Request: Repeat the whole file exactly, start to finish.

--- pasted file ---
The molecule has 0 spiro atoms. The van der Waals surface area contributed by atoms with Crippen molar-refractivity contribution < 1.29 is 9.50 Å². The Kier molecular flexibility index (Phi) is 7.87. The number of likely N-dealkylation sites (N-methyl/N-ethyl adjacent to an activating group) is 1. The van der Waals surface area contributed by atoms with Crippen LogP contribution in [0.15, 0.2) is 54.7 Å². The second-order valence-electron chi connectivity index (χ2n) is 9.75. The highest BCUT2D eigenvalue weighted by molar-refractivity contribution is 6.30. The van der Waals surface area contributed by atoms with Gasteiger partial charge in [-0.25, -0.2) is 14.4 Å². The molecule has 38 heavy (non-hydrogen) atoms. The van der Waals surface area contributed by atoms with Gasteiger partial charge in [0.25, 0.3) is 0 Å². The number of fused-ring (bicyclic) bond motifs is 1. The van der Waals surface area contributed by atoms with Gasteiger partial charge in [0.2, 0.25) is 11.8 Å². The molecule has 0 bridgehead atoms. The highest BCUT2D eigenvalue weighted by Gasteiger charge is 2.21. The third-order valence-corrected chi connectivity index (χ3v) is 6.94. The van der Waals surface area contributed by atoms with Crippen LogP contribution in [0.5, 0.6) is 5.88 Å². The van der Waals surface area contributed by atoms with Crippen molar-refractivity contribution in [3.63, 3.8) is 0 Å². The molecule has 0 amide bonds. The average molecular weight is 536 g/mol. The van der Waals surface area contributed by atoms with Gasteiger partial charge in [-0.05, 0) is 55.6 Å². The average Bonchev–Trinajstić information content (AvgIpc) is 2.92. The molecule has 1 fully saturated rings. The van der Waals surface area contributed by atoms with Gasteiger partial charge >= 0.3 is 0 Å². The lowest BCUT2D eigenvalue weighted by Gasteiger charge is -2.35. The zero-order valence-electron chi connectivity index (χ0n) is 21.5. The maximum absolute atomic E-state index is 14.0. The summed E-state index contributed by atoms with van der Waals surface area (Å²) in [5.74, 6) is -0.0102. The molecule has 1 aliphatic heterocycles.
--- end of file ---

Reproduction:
The molecule has 0 spiro atoms. The van der Waals surface area contributed by atoms with Crippen molar-refractivity contribution < 1.29 is 9.50 Å². The Kier molecular flexibility index (Phi) is 7.87. The number of likely N-dealkylation sites (N-methyl/N-ethyl adjacent to an activating group) is 1. The van der Waals surface area contributed by atoms with Crippen LogP contribution in [0.15, 0.2) is 54.7 Å². The second-order valence-electron chi connectivity index (χ2n) is 9.75. The highest BCUT2D eigenvalue weighted by molar-refractivity contribution is 6.30. The van der Waals surface area contributed by atoms with Gasteiger partial charge in [-0.25, -0.2) is 14.4 Å². The molecule has 38 heavy (non-hydrogen) atoms. The van der Waals surface area contributed by atoms with Gasteiger partial charge in [0.25, 0.3) is 0 Å². The number of fused-ring (bicyclic) bond motifs is 1. The van der Waals surface area contributed by atoms with Gasteiger partial charge in [0.2, 0.25) is 11.8 Å². The molecule has 0 bridgehead atoms. The highest BCUT2D eigenvalue weighted by Gasteiger charge is 2.21. The third-order valence-corrected chi connectivity index (χ3v) is 6.94. The van der Waals surface area contributed by atoms with Crippen LogP contribution in [0.5, 0.6) is 5.88 Å². The van der Waals surface area contributed by atoms with Crippen molar-refractivity contribution in [3.63, 3.8) is 0 Å². The molecule has 0 amide bonds. The average molecular weight is 536 g/mol. The van der Waals surface area contributed by atoms with Gasteiger partial charge in [-0.05, 0) is 55.6 Å². The average Bonchev–Trinajstić information content (AvgIpc) is 2.92. The molecule has 1 fully saturated rings. The van der Waals surface area contributed by atoms with Gasteiger partial charge >= 0.3 is 0 Å². The lowest BCUT2D eigenvalue weighted by Gasteiger charge is -2.35. The zero-order valence-electron chi connectivity index (χ0n) is 21.5. The maximum absolute atomic E-state index is 14.0. The summed E-state index contributed by atoms with van der Waals surface area (Å²) in [5.74, 6) is -0.0102. The molecule has 1 aliphatic heterocycles.